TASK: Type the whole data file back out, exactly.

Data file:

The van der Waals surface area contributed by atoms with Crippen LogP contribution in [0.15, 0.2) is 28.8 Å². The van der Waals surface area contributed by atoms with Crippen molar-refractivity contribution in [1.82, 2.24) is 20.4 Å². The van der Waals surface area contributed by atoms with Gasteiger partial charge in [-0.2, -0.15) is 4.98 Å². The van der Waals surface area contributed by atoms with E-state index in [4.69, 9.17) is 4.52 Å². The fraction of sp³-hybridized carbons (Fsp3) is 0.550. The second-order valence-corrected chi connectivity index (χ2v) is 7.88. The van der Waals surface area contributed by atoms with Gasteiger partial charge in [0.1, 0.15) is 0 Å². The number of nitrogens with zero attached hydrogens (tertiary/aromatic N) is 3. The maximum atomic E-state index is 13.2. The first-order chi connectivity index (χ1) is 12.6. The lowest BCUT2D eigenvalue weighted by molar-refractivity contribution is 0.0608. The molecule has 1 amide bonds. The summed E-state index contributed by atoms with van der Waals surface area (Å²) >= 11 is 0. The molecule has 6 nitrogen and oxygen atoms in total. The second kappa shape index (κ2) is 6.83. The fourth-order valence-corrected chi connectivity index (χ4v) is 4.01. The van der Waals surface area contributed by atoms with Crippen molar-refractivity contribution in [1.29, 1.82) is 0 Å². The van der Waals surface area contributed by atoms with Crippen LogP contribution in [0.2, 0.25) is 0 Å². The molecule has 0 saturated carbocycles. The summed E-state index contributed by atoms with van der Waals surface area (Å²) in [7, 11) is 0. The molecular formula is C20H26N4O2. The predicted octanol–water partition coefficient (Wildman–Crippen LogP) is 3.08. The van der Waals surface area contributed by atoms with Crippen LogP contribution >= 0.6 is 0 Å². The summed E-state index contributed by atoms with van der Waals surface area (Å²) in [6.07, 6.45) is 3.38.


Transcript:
The van der Waals surface area contributed by atoms with Crippen LogP contribution in [0.15, 0.2) is 28.8 Å². The van der Waals surface area contributed by atoms with Crippen molar-refractivity contribution in [1.82, 2.24) is 20.4 Å². The van der Waals surface area contributed by atoms with Gasteiger partial charge in [-0.2, -0.15) is 4.98 Å². The van der Waals surface area contributed by atoms with E-state index in [4.69, 9.17) is 4.52 Å². The fraction of sp³-hybridized carbons (Fsp3) is 0.550. The second-order valence-corrected chi connectivity index (χ2v) is 7.88. The van der Waals surface area contributed by atoms with Gasteiger partial charge in [0.1, 0.15) is 0 Å². The number of nitrogens with zero attached hydrogens (tertiary/aromatic N) is 3. The maximum atomic E-state index is 13.2. The first-order chi connectivity index (χ1) is 12.6. The lowest BCUT2D eigenvalue weighted by molar-refractivity contribution is 0.0608. The molecule has 1 amide bonds. The summed E-state index contributed by atoms with van der Waals surface area (Å²) >= 11 is 0. The molecule has 6 nitrogen and oxygen atoms in total. The second kappa shape index (κ2) is 6.83. The fourth-order valence-corrected chi connectivity index (χ4v) is 4.01. The van der Waals surface area contributed by atoms with Crippen molar-refractivity contribution in [1.29, 1.82) is 0 Å². The van der Waals surface area contributed by atoms with Crippen LogP contribution in [0.2, 0.25) is 0 Å². The molecule has 0 saturated carbocycles. The summed E-state index contributed by atoms with van der Waals surface area (Å²) in [7, 11) is 0. The molecular formula is C20H26N4O2. The predicted octanol–water partition coefficient (Wildman–Crippen LogP) is 3.08. The van der Waals surface area contributed by atoms with Crippen LogP contribution >= 0.6 is 0 Å². The summed E-state index contributed by atoms with van der Waals surface area (Å²) in [6.07, 6.45) is 3.38.